•  Nationwide Mosquito Awareness Week launch event, with the participation of senior Ministry of Health authorities, representatives of cooperation agencies and civil society organizations, local authorities and leaders, students, and the general population.
  • Training workshops on how to communicate about preventing diseases transmitted by Ae. Aegypti. Dissemination of messages through professional networks aimed at health workers (physicians and nurses) working in primary care services.
  • Basic training and awareness workshops on social mobilization and communication for entomologists and technical personnel in vector control programs, so that they can provide advocacy and mobilization efforts on protection and elimination of mosquito breeding sites in the communities they serve.
  • Knowledge and refresher training forums on the prevention of diseases transmitted by Ae. aegypti to medical students about techniques to inform patients on vector control.
  • Knowledge, awareness, and advocacy activities with different units and areas of work at the municipal level (waste collection, water and water supply systems, parks, cleaning, recreation, sports, social development, cemeteries, etc.).
  • Informational, awareness-raising meetings with stakeholders, including the tourism sector, faith groups, civic organizations, flower and tire merchants, funeral services and private cemeteries, and the construction sector, on the impact of disease on the economy and the population, in order to elicit proposals for joint activities to reduce potential Ae. Aegypti breeding sites.
  • School events to teach children and young people about protection measures and elimination of breeding sites for mosquitoes that transmit diseases such as dengue, chikungunya, Zika, and urban yellow fever.
  • Community events involving dissemination of information on protection measures and elimination of mosquito breeding sites in fairs honoring patron saints, health fairs, educational fairs, and sporting and cultural events; and organized talks with 6 specific groups of pregnant women or women of childbearing age, older adults, and families.
  • Dissemination of information to the general population on prevention measures and elimination of breeding sites for mosquitos that transmit dengue, chikungunya, Zika, and urban yellow fever through traditional media, social networks, and alternative media.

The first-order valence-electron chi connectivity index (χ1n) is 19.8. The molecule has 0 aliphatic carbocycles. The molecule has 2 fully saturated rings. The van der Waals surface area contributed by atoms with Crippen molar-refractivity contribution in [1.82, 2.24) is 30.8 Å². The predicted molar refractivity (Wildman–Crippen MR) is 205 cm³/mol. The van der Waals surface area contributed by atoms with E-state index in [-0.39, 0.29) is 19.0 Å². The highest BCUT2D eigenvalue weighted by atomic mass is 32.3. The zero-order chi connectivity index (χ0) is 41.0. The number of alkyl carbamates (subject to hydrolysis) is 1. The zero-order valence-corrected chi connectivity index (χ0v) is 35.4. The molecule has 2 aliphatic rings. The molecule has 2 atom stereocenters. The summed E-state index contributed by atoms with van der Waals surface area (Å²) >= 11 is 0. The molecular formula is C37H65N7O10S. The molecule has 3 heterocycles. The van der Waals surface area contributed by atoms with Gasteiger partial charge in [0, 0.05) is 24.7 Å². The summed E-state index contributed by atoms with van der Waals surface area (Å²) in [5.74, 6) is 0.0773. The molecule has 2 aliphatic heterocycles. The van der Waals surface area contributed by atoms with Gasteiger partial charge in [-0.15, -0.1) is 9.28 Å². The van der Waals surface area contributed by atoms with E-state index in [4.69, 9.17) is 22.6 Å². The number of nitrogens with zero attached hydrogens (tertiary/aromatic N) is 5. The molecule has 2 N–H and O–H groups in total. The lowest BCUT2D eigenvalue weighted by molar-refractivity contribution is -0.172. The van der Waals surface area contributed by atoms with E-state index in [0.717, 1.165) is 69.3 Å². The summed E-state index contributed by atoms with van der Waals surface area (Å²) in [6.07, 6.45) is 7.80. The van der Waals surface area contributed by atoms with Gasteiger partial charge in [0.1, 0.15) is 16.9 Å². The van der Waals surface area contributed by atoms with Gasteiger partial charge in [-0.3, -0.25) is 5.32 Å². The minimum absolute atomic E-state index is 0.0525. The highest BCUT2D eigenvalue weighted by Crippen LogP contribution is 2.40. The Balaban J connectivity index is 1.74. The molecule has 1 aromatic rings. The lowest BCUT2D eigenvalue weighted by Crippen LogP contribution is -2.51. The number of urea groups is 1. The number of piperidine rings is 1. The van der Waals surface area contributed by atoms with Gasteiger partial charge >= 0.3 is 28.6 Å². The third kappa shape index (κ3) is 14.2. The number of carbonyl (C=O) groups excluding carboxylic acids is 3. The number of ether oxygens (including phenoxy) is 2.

Planning

  1. High-level advocacy and consensus in the Ministry of Health to organize and hold Mosquito Awareness Week in the countries of the Region.
  2. Coordination with the Ministries of Health, taking into account the experience from 2016, establishing clear, specific goals, possible dates and launch site of the main event, priority audiences, sectors of support and advocacy, budget, and available human resources to implement the main activities.
  3. Advocacy and intersectoral coordination to involve other actors who support activities to control vector-borne diseases (Ae. aegypti), including: United Nations agencies and other national and international cooperation agencies that have a presence in the priority areas and that work with key populations. Support for the countries of the Region of the Americas will include sharing communication materials, including the 2017 theme and slogan for the Region, as well as the proposed technical (knowledge-focused) events and innovative proposals for raising awareness in different audiences. In the future, a communications kit will be shared, with key messages on the main actions identified this year to promote vector control and the elimination of breeding sites, together with proposed activities to promote and disseminate Mosquito Awareness Week.

Evidence and evaluation

Each country will prepare a document highlighting the main outcomes based on indicators (see attached Annex), taking into account the following elements:

  1. Report on the Mosquito Awareness Week launch event 
  2. Report on the different activities conducted during Mosquito Awareness Week
  3. Monitoring of traditional media and social networks for messages, announcements, and news shared and their reach in the population
  4. Documentation of activities (photographs, videos, news, and other)
  5. Documentation of best practices and lessons learned during Mosquito Awareness Week (copy of the audiovisual and print materials used as communication products)

Tools for organizing Mosquito Awareness Week

Template for objectives, audiences, and strategies

Name of the country/territory:
Date for Mosquito Awareness Week:
Country contact for event organization:
Specific needs identified for PAHO support: 

LEVEL

OBJECTIVE

AUDIENCE

ORGANIZATIONS AND/OR INSTITUTIONS TO REACH

SPECIFIC STRATEGIES AND/ORG ACTIVITIES

NATIONAL/FEDERAL/REGIONAL

EXAMPLE: Intersectoral coordination for organizing Mosquito Awareness Week

EXAMPLE: Representatives of Ministries, other sectors, companies, civil society, academia, etc.

etc. EXAMPLE: Number of organizations participating in planning and organization